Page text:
January 12, 2012 § Leave a Comment
This is not a post about Drew Brees.
Brees is certainly the most valuable player in the NFL, and, I think, the most valuable person in the New Orleans at the moment. This is a post about another kind of MVP – minimum viable product.
January 4, 2012 § 10 Comments
Before our children were born, my wife and I spent lots of time on the Baby Name Wizard Voyager. If you are expecting, or want something to do for the next 5 – 100 minutes check it out here. It’s rad.
Unfortunately, it does not work on names for new charter schools. That’s a shame because I’m still struggling to find the right word, or name, for the school. « Read the rest of this entry »
December 9, 2011 § Leave a Comment
Sorry for the radio silence. I know I haven’t posted in quite a while. The Thanksgiving holiday messed with my flow.
I started working on the process of actually writing, or at least outlining, the charter application document. This is particularly difficult since:
1) OPSB has not issued an RFA (request for applications) yet
2) There is no known timeline or due date for applications
Either way, I know what needs to go into a typical charter application. So, I just started writing.
I started working on a mission statement. Here’s an early draft:
The XXXX School develops students to be intellectually curious, socially responsible and purpose-driven citizens who pursue academic and personal excellence in an integrated, rigorous and dynamic learning environment to prepare them for success and fulfillment in college, in a career and in life.
I think it’s in an okay place right now, but I would love feedback. I want to communicate a few things in the mission:
1) an emphasis on life-long learning, living with intention and being an active citizen
2) a sense of personal excellence as well as academic excellence
3) that the best schools prepare their students not just for college, but for life
You’ll notice that there is no school name – more on that early next week.
For now, I’m curious to hear your input on the mission as currently constituted.
November 28, 2011 § Leave a Comment
On the 27th of each month, my 4.0 Innovator School colleagues and I are continuing project 27, an experience that started during 4.0 Essentials. The rules of project 27 are straightforward: Go. Learn. Share. Go somewhere, learn something from someone, and share it with others.
You can read my contribution below, and visit the blogs of my leader school colleagues on their blogs (see the blogroll in right sidebar), or check in with the whole project when we cross-publish our entries on the 27th of each month on our project 27 blog: http://essentialsproject27.blogspot.com/
Admittedly, today is November 28, and Project 27 posts should be up on the 27th of every month. Sorry for the one day delay. I hope there is some grace period for holiday weekends. In the short story profile below, I am changing the name of the person profiled.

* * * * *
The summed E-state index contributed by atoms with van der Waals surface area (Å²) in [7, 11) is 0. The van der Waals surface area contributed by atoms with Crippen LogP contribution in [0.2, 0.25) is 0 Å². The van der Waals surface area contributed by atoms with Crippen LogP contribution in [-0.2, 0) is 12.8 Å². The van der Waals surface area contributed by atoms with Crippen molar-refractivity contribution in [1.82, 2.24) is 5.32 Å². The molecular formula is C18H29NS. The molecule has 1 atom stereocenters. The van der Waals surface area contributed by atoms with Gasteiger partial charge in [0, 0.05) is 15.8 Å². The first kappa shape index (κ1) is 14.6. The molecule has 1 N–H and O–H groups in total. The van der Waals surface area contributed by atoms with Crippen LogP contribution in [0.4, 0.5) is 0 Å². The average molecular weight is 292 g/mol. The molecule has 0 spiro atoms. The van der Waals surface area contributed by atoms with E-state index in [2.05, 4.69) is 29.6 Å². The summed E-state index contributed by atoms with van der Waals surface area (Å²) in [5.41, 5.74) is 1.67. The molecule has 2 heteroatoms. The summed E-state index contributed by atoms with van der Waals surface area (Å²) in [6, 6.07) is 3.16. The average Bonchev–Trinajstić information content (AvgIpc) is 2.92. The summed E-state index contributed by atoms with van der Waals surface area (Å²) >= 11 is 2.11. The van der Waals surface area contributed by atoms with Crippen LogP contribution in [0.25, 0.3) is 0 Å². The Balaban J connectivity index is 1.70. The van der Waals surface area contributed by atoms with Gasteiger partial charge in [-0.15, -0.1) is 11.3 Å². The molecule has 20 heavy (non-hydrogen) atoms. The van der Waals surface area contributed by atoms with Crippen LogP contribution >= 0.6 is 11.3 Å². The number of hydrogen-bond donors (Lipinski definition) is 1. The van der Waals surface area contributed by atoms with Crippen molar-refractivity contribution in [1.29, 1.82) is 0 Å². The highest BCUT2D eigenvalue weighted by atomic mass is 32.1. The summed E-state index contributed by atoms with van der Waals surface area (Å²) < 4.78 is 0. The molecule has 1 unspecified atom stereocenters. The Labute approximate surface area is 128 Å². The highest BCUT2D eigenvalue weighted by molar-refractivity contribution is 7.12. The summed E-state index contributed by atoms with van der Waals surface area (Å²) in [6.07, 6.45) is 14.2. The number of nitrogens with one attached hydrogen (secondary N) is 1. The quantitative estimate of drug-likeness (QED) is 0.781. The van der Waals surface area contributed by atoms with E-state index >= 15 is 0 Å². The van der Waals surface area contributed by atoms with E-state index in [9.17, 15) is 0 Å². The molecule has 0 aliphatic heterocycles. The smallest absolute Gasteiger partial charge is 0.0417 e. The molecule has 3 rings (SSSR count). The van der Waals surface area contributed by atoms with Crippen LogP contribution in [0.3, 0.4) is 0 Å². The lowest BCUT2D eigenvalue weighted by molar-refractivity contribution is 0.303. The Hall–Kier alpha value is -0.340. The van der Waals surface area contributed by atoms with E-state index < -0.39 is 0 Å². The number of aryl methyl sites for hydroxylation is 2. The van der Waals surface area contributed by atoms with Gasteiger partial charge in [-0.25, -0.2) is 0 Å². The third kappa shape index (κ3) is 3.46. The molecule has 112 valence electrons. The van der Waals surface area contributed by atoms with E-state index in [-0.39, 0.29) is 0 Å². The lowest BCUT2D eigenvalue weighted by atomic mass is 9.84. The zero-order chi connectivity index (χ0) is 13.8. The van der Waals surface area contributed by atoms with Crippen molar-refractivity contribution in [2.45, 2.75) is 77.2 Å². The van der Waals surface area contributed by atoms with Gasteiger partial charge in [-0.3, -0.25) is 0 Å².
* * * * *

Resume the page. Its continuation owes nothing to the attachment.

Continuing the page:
Tamisha – Tamisha is a recent graduate of Sarah T Reed High School in New Orleans East. She now attends Dillard University in Gentilly. She told me that she did not think Reed prepared her well for Dillard, because they taught everyone as if they were all at the same level, but didn’t offer any opportunities for students who wanted to learn more, or who wanted to learn at a faster pace. When she got to Dillard, she already felt behind. When queried about the state of public education in New Orleans, she said that she is against charters, and doesn’t think that the planned chartering of Reed HS will happen. I asked what informed her anti-charter opinion. She remarked that she had been attending UNTO meetings with a relative for a while and they are very against charters. Also, charter schools kick out kids who don’t achieve or behave, so they get all the best kids.
November 21, 2011 § 2 Comments
About six months ago, OPEN, the Orleans Public Education Network, hosted an event which they called “Neighborhood vs. Charter Schools,” but was really a evening about diversity in New Orleans public schools. I was out of town and could not attend, but I was able to watch it on OPEN’s vimeo channel (or at the bottom of this blog entry).
The event’s featured speaker was Richard Khalenberg from The Century Foundation, who has written extensively on socio-economic integration in public schools. Though his work and research is primarily with traditional school districts, many of the policies he advocates for could be modified to work for a charter school. « Read the rest of this entry »
November 20, 2011 § 1 Comment
The next Caisson EduChat will be held at Monday night in the East Riverside neighborhood. If you are interested in learning more about this project, or New Orleans public schools in general, please join us. Here are the details:
Monday, Nov 21 @ 7:15 PM
3714 Laurel St.
November 18, 2011 § 1 Comment
Yesterday I had the unusal experience of enjoying participating in a phone survey. The first few questions were typical of political surveys: they were asking for the favorabilty of elected officials like Gov. Bobby Jindal and Mayor Mitch Landrieu.
My interest suddenly peaked when they asked my opinion of RSD Superintendent John White, OPSB Superintendent Darryl Kilbert and State Senator Karen Carter Peterson. When they asked about my opinion of the teachers’ union, I started writing down the questions. Here are some of the most interesting: « Read the rest of this entry »